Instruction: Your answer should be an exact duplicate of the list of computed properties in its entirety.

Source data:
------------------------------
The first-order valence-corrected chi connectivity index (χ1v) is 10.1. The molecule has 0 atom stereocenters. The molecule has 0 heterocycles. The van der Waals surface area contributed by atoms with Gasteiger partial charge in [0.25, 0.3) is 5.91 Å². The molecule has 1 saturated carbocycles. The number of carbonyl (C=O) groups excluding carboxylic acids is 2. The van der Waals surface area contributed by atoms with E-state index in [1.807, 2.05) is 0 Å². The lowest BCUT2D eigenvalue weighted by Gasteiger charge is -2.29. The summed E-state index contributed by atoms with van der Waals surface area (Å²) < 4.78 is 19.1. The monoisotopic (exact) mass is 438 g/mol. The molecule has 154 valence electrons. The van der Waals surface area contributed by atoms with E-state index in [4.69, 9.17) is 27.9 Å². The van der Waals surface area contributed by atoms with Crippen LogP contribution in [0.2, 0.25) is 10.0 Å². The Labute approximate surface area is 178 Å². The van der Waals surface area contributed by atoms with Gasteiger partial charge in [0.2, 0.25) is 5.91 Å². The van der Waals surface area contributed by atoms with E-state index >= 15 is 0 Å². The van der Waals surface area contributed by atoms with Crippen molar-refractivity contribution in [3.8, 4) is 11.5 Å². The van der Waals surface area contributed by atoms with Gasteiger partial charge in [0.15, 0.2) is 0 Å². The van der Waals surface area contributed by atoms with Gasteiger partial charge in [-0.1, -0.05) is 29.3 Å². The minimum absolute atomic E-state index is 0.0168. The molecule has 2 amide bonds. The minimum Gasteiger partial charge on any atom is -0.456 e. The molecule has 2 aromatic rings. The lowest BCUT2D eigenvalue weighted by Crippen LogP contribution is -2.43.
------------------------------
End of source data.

The first-order valence-corrected chi connectivity index (χ1v) is 10.1. The molecule has 0 atom stereocenters. The molecule has 0 heterocycles. The van der Waals surface area contributed by atoms with Gasteiger partial charge in [0.25, 0.3) is 5.91 Å². The molecule has 1 saturated carbocycles. The number of carbonyl (C=O) groups excluding carboxylic acids is 2. The van der Waals surface area contributed by atoms with E-state index in [1.807, 2.05) is 0 Å². The lowest BCUT2D eigenvalue weighted by Gasteiger charge is -2.29. The summed E-state index contributed by atoms with van der Waals surface area (Å²) < 4.78 is 19.1. The monoisotopic (exact) mass is 438 g/mol. The molecule has 154 valence electrons. The van der Waals surface area contributed by atoms with E-state index in [4.69, 9.17) is 27.9 Å². The van der Waals surface area contributed by atoms with Crippen LogP contribution in [0.2, 0.25) is 10.0 Å². The Labute approximate surface area is 178 Å². The van der Waals surface area contributed by atoms with Gasteiger partial charge in [0.2, 0.25) is 5.91 Å². The van der Waals surface area contributed by atoms with E-state index >= 15 is 0 Å². The van der Waals surface area contributed by atoms with Crippen molar-refractivity contribution in [3.8, 4) is 11.5 Å². The van der Waals surface area contributed by atoms with Gasteiger partial charge in [0.15, 0.2) is 0 Å². The van der Waals surface area contributed by atoms with Gasteiger partial charge in [-0.1, -0.05) is 29.3 Å². The minimum absolute atomic E-state index is 0.0168. The molecule has 2 amide bonds. The minimum Gasteiger partial charge on any atom is -0.456 e. The molecule has 2 aromatic rings. The lowest BCUT2D eigenvalue weighted by Crippen LogP contribution is -2.43.